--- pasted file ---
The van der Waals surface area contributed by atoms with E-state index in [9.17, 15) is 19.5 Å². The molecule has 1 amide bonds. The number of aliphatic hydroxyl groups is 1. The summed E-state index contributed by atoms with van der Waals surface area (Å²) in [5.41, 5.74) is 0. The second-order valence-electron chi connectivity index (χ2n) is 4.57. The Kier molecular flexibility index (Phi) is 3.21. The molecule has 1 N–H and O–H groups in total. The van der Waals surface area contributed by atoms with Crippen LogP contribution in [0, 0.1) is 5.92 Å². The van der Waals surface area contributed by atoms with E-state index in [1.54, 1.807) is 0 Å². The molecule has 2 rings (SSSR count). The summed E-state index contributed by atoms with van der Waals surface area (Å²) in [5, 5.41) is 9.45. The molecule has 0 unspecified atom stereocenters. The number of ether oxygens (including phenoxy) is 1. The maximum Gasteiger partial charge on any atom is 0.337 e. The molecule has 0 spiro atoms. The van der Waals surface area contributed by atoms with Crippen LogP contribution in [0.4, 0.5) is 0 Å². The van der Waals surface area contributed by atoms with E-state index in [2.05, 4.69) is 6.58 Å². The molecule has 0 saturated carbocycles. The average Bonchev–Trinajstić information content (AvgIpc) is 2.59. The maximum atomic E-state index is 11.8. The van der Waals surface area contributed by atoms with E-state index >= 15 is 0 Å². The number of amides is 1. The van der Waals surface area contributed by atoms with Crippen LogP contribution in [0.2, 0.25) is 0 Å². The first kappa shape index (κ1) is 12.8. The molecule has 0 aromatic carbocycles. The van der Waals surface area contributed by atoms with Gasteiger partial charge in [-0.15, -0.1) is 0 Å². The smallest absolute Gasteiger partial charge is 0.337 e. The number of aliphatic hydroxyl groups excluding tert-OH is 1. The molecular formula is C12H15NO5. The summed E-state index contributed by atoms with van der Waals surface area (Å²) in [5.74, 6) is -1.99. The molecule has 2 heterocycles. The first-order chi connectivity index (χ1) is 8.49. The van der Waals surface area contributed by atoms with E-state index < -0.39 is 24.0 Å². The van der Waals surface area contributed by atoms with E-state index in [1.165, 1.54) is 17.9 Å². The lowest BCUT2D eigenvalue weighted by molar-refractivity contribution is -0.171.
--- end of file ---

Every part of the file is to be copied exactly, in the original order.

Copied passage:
The van der Waals surface area contributed by atoms with E-state index in [9.17, 15) is 19.5 Å². The molecule has 1 amide bonds. The number of aliphatic hydroxyl groups is 1. The summed E-state index contributed by atoms with van der Waals surface area (Å²) in [5.41, 5.74) is 0. The second-order valence-electron chi connectivity index (χ2n) is 4.57. The Kier molecular flexibility index (Phi) is 3.21. The molecule has 1 N–H and O–H groups in total. The van der Waals surface area contributed by atoms with Crippen LogP contribution in [0, 0.1) is 5.92 Å². The van der Waals surface area contributed by atoms with E-state index in [1.54, 1.807) is 0 Å². The molecule has 2 rings (SSSR count). The summed E-state index contributed by atoms with van der Waals surface area (Å²) in [5, 5.41) is 9.45. The molecule has 0 unspecified atom stereocenters. The number of ether oxygens (including phenoxy) is 1. The maximum Gasteiger partial charge on any atom is 0.337 e. The molecule has 0 spiro atoms. The van der Waals surface area contributed by atoms with Crippen LogP contribution in [0.4, 0.5) is 0 Å². The van der Waals surface area contributed by atoms with E-state index in [2.05, 4.69) is 6.58 Å². The molecule has 0 saturated carbocycles. The average Bonchev–Trinajstić information content (AvgIpc) is 2.59. The maximum atomic E-state index is 11.8. The van der Waals surface area contributed by atoms with E-state index >= 15 is 0 Å². The number of amides is 1. The van der Waals surface area contributed by atoms with Crippen LogP contribution in [0.2, 0.25) is 0 Å². The first kappa shape index (κ1) is 12.8. The molecule has 0 aromatic carbocycles. The van der Waals surface area contributed by atoms with Gasteiger partial charge in [-0.15, -0.1) is 0 Å². The smallest absolute Gasteiger partial charge is 0.337 e. The number of aliphatic hydroxyl groups excluding tert-OH is 1. The molecular formula is C12H15NO5. The summed E-state index contributed by atoms with van der Waals surface area (Å²) in [5.74, 6) is -1.99. The molecule has 2 heterocycles. The first-order chi connectivity index (χ1) is 8.49. The van der Waals surface area contributed by atoms with E-state index < -0.39 is 24.0 Å². The van der Waals surface area contributed by atoms with E-state index in [1.165, 1.54) is 17.9 Å². The lowest BCUT2D eigenvalue weighted by molar-refractivity contribution is -0.171.